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Listeners Share How Climate Change Is Changing Their Lives

LULU GARCIA-NAVARRO, HOST:

This summer was the hottest on record in the United States, just slightly hotter than the Dust Bowl summer of 1936. That's according to newly released data from the National Oceanic and Atmospheric Administration. Climate change is, of course, driving temperatures worldwide, increasing the destructiveness of storms and wildfires. We put this question to you. How have you felt the impact of climate change in your life so far? And here were some of your answers.

KAREN MCCARTHY: My name is Karen McCarthy (ph), and I live in New Orleans, La. This storm - this past storm, Hurricane Ida, definitely felt different. It popped up out of nowhere, it accelerated really quickly. I think that's what was so hard about making that choice to evacuate is our leaders, our governor, our mayor were saying, if you can evacuate, you should. But there wasn't a lot of strategy behind it because it just all happened so quickly.

Now, having some opportunities to reflect back on what's happened over the past few weeks, I'm finding that anxiety starting to raise again. Like, we dodged a bullet, essentially. We escaped some of the devastation that, unfortunately, is wrecking the rest of the state. But what about next time? The one thing that we really don't have the ability to do, though, is move. For so many reasons, that's not an option.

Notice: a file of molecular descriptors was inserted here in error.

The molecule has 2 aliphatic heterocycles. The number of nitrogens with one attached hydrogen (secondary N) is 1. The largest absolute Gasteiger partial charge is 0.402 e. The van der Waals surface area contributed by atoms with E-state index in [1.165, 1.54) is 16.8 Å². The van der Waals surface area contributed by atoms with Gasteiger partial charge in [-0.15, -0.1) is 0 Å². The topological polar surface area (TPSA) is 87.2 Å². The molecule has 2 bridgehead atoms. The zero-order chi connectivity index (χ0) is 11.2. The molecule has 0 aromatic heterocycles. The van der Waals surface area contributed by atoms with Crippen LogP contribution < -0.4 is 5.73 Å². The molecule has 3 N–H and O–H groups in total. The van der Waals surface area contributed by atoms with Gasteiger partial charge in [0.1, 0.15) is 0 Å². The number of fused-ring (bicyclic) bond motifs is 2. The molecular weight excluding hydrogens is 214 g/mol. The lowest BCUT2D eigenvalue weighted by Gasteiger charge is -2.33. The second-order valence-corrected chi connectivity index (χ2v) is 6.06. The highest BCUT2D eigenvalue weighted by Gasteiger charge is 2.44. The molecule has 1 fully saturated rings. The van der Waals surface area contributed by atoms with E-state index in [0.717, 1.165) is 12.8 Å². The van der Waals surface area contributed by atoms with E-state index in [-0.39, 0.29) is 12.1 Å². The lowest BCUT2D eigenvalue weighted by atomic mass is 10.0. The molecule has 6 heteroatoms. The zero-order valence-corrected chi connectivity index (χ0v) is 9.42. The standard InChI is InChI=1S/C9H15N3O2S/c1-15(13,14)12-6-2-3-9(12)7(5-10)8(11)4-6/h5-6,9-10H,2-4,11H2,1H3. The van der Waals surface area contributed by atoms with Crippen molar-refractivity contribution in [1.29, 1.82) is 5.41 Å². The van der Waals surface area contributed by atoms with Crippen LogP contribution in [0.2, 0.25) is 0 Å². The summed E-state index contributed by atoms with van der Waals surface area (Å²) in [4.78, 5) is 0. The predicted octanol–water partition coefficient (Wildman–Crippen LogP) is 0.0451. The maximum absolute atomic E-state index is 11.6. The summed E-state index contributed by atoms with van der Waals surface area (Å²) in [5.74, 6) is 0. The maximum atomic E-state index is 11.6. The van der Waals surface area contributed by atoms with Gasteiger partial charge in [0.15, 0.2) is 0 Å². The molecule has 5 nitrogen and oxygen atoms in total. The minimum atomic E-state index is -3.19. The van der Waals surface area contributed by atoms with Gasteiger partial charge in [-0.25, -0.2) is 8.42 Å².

SARAH DIAZ: My name is Sarah Diaz (ph) and I'm from Sacramento, Calif. My dad is a wildland firefighter and he has been for over 30 years, so I've noticed climate change for well over the 10 years that I've lived in Sacramento, I think, because the fires have gotten much bigger and scarier. So an issue that's facing my son's school and lots of schools in the Sacramento area is whether or not to keep the windows and doors open during the school day so that there's maximum ventilation for COVID prevention or whether to keep the doors and windows closed so that the toxic smoke isn't entering the classroom.

My husband is an environmental engineer, and he works in air quality, so he's talked about how many cigarettes smoked is the equivalent of certain air quality index levels and, you know, how many cigarettes would you be comfortable with your kids smoking per day? You know, I would not be comfortable with my kid smoking any cigarettes per day, obviously, but I'm also not comfortable with my kid contracting COVID. So there's no good solution.

JOAO VEROZEL: My name is Joao Verozel (ph). I am from Brazil. We are facing one of the worst droughts in our history. As we say, I'm a child of the caatinga, which is this very specific plant that grows here. And normally, when you go to the semi-arid in the months of June and July during the winter, it's the most beautiful sight you ever have in your life. You know, its mountains and fields, all green, all very, very filled with life. And it's the effects of the rain. And if you go there right now in the last eight or nine years, at June or July, you will not see that anymore.

(SOUNDBITE OF MUSIC) Transcript provided by NPR, Copyright NPR.